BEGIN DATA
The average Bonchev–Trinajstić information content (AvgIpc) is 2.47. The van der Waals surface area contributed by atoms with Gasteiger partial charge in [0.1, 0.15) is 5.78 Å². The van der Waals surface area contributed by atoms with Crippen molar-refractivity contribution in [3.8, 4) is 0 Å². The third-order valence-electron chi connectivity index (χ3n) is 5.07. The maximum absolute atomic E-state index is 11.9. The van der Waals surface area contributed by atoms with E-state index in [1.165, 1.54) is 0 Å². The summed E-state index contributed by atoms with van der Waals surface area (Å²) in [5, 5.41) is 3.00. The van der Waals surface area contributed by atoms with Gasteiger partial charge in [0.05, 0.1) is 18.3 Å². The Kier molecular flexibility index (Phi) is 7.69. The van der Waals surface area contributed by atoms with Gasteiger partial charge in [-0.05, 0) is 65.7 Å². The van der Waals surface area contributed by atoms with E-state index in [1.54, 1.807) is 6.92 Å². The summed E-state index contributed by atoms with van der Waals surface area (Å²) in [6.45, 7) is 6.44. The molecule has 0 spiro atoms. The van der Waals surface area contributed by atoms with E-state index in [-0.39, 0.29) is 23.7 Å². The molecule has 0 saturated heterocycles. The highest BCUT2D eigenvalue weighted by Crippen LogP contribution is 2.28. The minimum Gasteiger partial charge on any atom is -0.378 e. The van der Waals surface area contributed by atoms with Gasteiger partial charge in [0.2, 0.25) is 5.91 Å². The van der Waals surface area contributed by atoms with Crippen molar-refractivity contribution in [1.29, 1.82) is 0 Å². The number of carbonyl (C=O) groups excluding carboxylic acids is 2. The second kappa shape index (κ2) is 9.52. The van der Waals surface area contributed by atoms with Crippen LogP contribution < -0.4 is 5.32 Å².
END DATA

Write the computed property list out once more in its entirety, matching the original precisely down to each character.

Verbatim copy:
The average Bonchev–Trinajstić information content (AvgIpc) is 2.47. The van der Waals surface area contributed by atoms with Gasteiger partial charge in [0.1, 0.15) is 5.78 Å². The van der Waals surface area contributed by atoms with Crippen molar-refractivity contribution in [3.8, 4) is 0 Å². The third-order valence-electron chi connectivity index (χ3n) is 5.07. The maximum absolute atomic E-state index is 11.9. The van der Waals surface area contributed by atoms with E-state index in [1.165, 1.54) is 0 Å². The summed E-state index contributed by atoms with van der Waals surface area (Å²) in [5, 5.41) is 3.00. The van der Waals surface area contributed by atoms with Gasteiger partial charge in [0.05, 0.1) is 18.3 Å². The Kier molecular flexibility index (Phi) is 7.69. The van der Waals surface area contributed by atoms with Gasteiger partial charge in [-0.05, 0) is 65.7 Å². The van der Waals surface area contributed by atoms with E-state index in [1.54, 1.807) is 6.92 Å². The summed E-state index contributed by atoms with van der Waals surface area (Å²) in [6.45, 7) is 6.44. The molecule has 0 spiro atoms. The van der Waals surface area contributed by atoms with E-state index in [-0.39, 0.29) is 23.7 Å². The molecule has 0 saturated heterocycles. The highest BCUT2D eigenvalue weighted by Crippen LogP contribution is 2.28. The minimum Gasteiger partial charge on any atom is -0.378 e. The van der Waals surface area contributed by atoms with Gasteiger partial charge in [0.2, 0.25) is 5.91 Å². The van der Waals surface area contributed by atoms with Crippen molar-refractivity contribution in [1.29, 1.82) is 0 Å². The number of carbonyl (C=O) groups excluding carboxylic acids is 2. The second kappa shape index (κ2) is 9.52. The van der Waals surface area contributed by atoms with Crippen LogP contribution < -0.4 is 5.32 Å².